Kendrick Lamar Pitchfork Reviews "d---." (9.2/10)

Started by Mike Tyson, Apr 18, 2017, in Kendrick Lamar Add to Reading List

  1. Mike Tyson
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    Mike Tyson big cuntry's alias

    Apr 18, 2017
    Life is one funny MFer, it’s true. “DUCKWORTH.,” the last song on Kendrick Lamar's fourth studio album d---., tells a winding story about Anthony from Compton and Ducky from Chicago, whose paths cross first over KFC biscuits, and again, 20 years later, when Ducky’s son records a song about the encounter for Anthony’s record label. It’s a precious origin story, the stuff of rock docs and hood DVDs, and it’s delivered with such precision, vivid detail, and masterful pacing that it can’t possibly be true. But it’s a tale too strange to be fiction, and too powerful not to believe in—just like its author. Kendrick Lamar has proven he’s a master storyteller, but he’s been saving his best plot twist this whole time, waiting until he was ready, or able, to pull it off.

    Storytelling has been Lamar’s greatest skill and most primary mission, to put into (lots of) words what it's like to grow up as he did—to articulate, in human terms, the intimate specifics of daily self-defense from your surroundings. Somehow, he’s gotten better. The raps on his fourth studio album d---. jab mercilessly like a sewing machine. His boyish nasal instrument is distinct and inimitable as it slithers up and down in pitch on “PRIDE.” Even when Lamar sounds like Eminem, or Drake, or OutKast, he sounds like himself, and he arguably outpaces them all as a writer. On “FEAR.,” he relays daily threats from his mom (“I’ll beat your a---, keep talking back/I’ll beat your a---, who bought you that? You stole it”) and from his neighbors (“I’ll probably die because I ain’t know Demarcus was snitching/I’ll probably die at these house parties f---ing with b------s”) over low-slung blues stirred by The Alchemist. Lamar’s recitation is so effortless you wonder where he breathes, or if he does at all.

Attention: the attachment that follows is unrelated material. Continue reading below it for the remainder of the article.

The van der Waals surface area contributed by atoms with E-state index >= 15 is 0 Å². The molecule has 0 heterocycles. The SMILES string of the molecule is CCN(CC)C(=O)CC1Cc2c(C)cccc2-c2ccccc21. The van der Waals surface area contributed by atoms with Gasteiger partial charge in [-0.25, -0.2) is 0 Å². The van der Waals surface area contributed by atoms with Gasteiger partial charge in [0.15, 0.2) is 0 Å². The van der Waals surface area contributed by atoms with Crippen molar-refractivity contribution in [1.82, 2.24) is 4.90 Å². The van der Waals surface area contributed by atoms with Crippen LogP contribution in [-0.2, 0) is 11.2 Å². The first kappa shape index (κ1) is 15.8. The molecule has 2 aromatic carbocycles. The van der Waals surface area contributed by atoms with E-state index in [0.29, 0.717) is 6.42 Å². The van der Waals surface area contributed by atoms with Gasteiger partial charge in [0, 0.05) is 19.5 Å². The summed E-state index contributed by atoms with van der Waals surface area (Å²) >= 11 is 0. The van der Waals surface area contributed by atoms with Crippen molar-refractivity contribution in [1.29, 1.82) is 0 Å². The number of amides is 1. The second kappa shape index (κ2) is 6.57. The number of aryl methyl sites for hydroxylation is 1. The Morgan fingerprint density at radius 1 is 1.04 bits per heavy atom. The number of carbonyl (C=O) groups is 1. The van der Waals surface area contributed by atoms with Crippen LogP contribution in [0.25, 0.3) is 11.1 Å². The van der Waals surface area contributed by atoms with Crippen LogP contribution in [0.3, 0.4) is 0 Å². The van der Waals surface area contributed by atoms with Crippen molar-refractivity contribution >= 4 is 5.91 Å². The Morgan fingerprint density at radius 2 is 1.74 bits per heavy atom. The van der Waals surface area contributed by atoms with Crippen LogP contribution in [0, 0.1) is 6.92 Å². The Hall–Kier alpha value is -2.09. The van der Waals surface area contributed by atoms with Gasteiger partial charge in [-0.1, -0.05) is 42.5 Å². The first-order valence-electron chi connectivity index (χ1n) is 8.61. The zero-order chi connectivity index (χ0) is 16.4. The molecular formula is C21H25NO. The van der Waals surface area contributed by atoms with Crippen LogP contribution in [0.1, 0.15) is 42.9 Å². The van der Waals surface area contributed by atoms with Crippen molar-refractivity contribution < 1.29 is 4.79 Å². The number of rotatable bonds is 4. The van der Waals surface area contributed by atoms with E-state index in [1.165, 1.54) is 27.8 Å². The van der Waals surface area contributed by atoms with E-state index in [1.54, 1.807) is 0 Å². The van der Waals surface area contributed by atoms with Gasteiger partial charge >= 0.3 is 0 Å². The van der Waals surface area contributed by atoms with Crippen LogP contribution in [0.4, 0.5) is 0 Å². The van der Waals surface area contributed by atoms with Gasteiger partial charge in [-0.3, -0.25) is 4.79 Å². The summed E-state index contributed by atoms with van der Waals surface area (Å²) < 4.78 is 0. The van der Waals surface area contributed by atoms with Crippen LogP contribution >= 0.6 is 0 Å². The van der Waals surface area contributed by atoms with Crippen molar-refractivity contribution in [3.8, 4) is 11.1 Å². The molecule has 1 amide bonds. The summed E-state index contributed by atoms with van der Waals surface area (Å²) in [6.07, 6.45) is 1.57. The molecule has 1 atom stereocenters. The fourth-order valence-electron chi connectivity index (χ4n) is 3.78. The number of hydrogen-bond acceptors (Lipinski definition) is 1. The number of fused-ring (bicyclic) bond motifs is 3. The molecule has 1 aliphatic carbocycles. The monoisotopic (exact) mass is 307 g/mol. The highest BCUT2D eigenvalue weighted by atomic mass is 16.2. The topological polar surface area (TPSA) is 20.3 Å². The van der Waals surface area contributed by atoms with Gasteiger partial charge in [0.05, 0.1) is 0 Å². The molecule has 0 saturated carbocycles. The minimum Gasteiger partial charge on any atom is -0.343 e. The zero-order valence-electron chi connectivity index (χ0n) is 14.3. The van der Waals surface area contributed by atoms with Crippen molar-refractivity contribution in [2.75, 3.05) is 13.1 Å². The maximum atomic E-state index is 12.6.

Kendrick is a relic of the mid-aughts rap blog era, where bedroom WordPress pages would post .zips of albums by amateurs. After years of such releases, Kendrick dropped a self-titled EP in 2009 that featured Big Pooh from Little Brother and elicited such Nah Right comments as “I like the beats on this” and “who da fuk?” Accolades swelled with each project; by 2011, he was considering signing with Dr. Dre; by 2013, he was playing SNL and touring with Kanye West. He came of age with his fans, and by 2015’s To p---- a Butterfly, he put to music their chest-clenched frustrations. Ever the curtain-puller, he released an album of untitled and unmastered drafts and grew his hair out. His short absence, even after lending Taylor Swift a verse, has been made to feel longer by his media shyness and a surging tide of new rappers shuttled out daily.

    Throughout it all, he’s avoided the boxed-in fates of predecessors like Nas and peers like J. Cole through an electric originality and curiosity. He mastered rap not for mastery’s sake, but to use it as a form, undeterred by slow-eared fans who’ll only highlight his “simplest lines.” His best new trick is repetition; it offsets his density and drills his ideas, as enthralling as a Sunday sermon or pre-fight chirp session. There have been few threats committed to record as sincere as, “Let somebody touch my mama, touch my sister, touch my woman/Touch my daddy, touch my niece, touch my nephew, touch my brother”—you tick down the list along with him, slot in your own lifelong bonds with loved ones. Such internal processing plays out through the album’s Greek chorus, via the singer Bēkon, who speaks in riddles of balance throughout: “Is it wickedness, is it weakness;” “Love’s gonna get you killed, but pride’s gonna be the death of you;” “It was always me versus the world/Until I found it’s me versus me.”